Knowing how the human brain works means that we will, at some point in the near future, be able to fundamentally change the structure of it by re-arranging a few neural pathways. If we understand how memory works, we may be able to download new memories into our brains. If we understand how language processing works, we may be able to insert foreign language knowledge into our brains just like a series of software upgrades. In his new book, Kurzweil includes some interesting charts documenting the exponential growth in new technologies that is making all of this possible. With each exponential increase in computing potential, new opportunities arise. At some point, we will be able to transform our computing machines into highly-intelligent thinking machines. Years from now, we may look back on early artificial intelligence efforts before the era of the Brain Activity Map and view IBM’s Watson supercomputer as the computing equivalent of a classroom dunce.

What’s fascinating, of course, is what the White House stands to gain. Is it a pure legacy play for by the Obama administration? In much the same way that the JFK presidency has become known as the one that sent our nation to the moon, will the Obama presidency be known as the one where we mapped the human brain and broke the bar on artificial intelligence forever?

It’s certainly not a jobs play, although it can be imagined that quite a few neuroscientists will be hired for this project. Maybe it’s an economic play, especially since Obama noted that every $1 invested in mapping the human genome has resulted in a staggering $140 in new economic activity.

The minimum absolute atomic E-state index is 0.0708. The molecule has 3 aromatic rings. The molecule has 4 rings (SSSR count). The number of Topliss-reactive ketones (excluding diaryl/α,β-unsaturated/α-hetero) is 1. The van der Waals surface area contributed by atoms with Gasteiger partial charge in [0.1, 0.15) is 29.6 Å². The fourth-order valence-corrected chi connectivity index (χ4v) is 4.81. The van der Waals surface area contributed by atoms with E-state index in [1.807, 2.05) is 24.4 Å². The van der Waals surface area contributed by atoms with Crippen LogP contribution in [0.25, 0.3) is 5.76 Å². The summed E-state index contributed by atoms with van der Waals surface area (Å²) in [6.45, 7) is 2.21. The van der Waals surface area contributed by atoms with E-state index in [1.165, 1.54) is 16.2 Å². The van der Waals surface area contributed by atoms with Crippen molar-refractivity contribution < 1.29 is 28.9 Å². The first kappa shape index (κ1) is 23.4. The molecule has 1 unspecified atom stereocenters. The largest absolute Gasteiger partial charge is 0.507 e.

The most likely outcome in the short-term, at least, is that our nation’s leading tech companies will use this new knowledge from the Brain Activity Map to make us much smarter in our everyday lives. This is just a guess, but now that Ray Kurzweil has landed at the Googleplex, it’s easy to see how a company such as Google could build on findings from the Brain Activity Map project and build new brain assistants for our computing devices that mimic the activity of the human brain.

At the same time, entirely new companies may emerge, offering futuristic services such as cosmetic brain surgery or “total recall” or “the eternal sunshine of a spotless mind

Modeling the human brain

European projects to model human brain, explore graphene win up to Euro 1 B ($1.34 billion) each